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How to Safely Watch and Stream the 2024 Solar Eclipse Right Now

Lester Holt will host a two-hour special, "Total Eclipse 2024," at 2 p.m. ET on NBC and NBC News NOW.

By Christopher Rudolph

Grab your eclipse glasses because history is being made on Monday, April 8. Everything to know about what exactly the phenomenon is, when and where it's happening, how to watch it, and more below.

What is the 2024 total solar eclipse?

How to Watch

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A solar eclipse is happening over Mexico, 15 states in the U.S., and a small part of eastern Canada. According to NASA, "a total solar eclipse happens when the moon passes between the sun and earth, completely blocking the face of the Sun. The sky will darken as if it were dawn or dusk."

NBC News reported, "The timing of the eclipse and the duration of totality varies by location. Most places will experience around 2 minutes of darkness, but the longest periods of totality are typically in the center of the eclipse’s path. This year, the longest stretch of totality will last 4 minutes and 28 seconds in an area northwest of Torreón, Mexico."

A solar eclipse can only happen during the new moon phase, as Neil DeGrasse Tyson, director of the Hayden Planetarium at the American Museum of Natural History, explained to NBC News: “Imagine if the moon’s orbit were in the plane of Earth’s orbit around the sun — if that were the case, then every new moon, you’d have a total solar eclipse and every full moon, you’d have a lunar eclipse. So, because things don’t always align, it lends to the rarity of the event and the specialness of the event.”

What time does the solar eclipse start?

A total solar eclipse

NASA has provided a list of times for when the eclipse will happen across the U.S. For Dallas, the partial eclipse will start at 12:23 p.m. CT, with totality at 1:40 p.m. The partial eclipse will end in Caribou, Maine at 4:40 pm ET. The eclipse will exit continental North America on the Atlantic coast of Newfoundland, Canada, at 5:16 p.m. NDT (Newfoundland Time).

How can I safely watch the eclipse on April 8, 2024?

The April 8 solar eclipse will be broadcast live on both network TV and cable channels. Lester Holt will host a two-hour special, Total Eclipse 2024, at 2 p.m. ET on NBC and NBC News NOW, from the Indianapolis Motor Speedway, the world’s largest viewing site of the 2024 eclipse.

TODAY’s Savannah Guthrie, Hoda Kotb, Craig Melvin, Carson Daly, Sheinelle Jones, Dylan Dreyer and Jenna Bush Hager will also cover the eclipse live from New York City's Museum of Natural History, while Al Roker will report live from Dallas.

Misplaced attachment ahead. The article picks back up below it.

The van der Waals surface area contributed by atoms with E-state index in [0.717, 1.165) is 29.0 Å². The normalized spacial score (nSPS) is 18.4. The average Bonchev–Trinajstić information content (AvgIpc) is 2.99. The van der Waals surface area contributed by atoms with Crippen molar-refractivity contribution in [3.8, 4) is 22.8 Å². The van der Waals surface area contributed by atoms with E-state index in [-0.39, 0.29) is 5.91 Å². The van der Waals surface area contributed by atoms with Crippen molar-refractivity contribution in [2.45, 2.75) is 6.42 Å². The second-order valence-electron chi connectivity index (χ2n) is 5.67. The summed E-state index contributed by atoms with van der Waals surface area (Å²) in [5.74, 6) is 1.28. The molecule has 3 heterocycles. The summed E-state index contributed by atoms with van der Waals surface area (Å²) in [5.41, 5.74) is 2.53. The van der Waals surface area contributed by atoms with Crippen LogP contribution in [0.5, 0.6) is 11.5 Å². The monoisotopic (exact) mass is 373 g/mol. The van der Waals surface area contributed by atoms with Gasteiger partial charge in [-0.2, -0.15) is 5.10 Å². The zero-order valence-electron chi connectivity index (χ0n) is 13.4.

To safely experience the eclipse at home, you should never stare directly into the sun, even when the moon is partly covering it. There are special eclipse sunglasses, which are thousands of times darker than regular sunglasses, which you can wear to safely view. If you weren't able to snag some special sunglasses, you can always make a pinhole projector in a pinch. Never look at the sun through telescopes, binoculars or camera lenses, unless they are equipped with special solar filters.

An eclipse is a spiritual and historical experience — even moreso in 2024 since the next total solar eclipse to cross the continental U.S. coast-to-coast will not occur until 2045. 

NBC News Now Total Eclipse 2024 key art

You can also keep up-to-date with NBC News' live blog throughout the event.

What states will experience the total solar eclipse?

The 15 states that will experience the eclipse are: Texas, Oklahoma, Arkansas, Missouri, Illinois, Kentucky, Indiana, Ohio, Pennsylvania, New York, Vermont, New Hampshire and Maine. Small parts of Tennessee and Michigan will also be in the path.

Since the eclipse is occurring over the middle of the United States, NASA estimates that 31.6 million people "live within what’s known as the path of totality, where the total solar eclipse will be visible. An additional 150 million people live within 200 miles of the path, according to the agency." It depends on location, but some viewers totality could last up to 4 minutes and 28 seconds.

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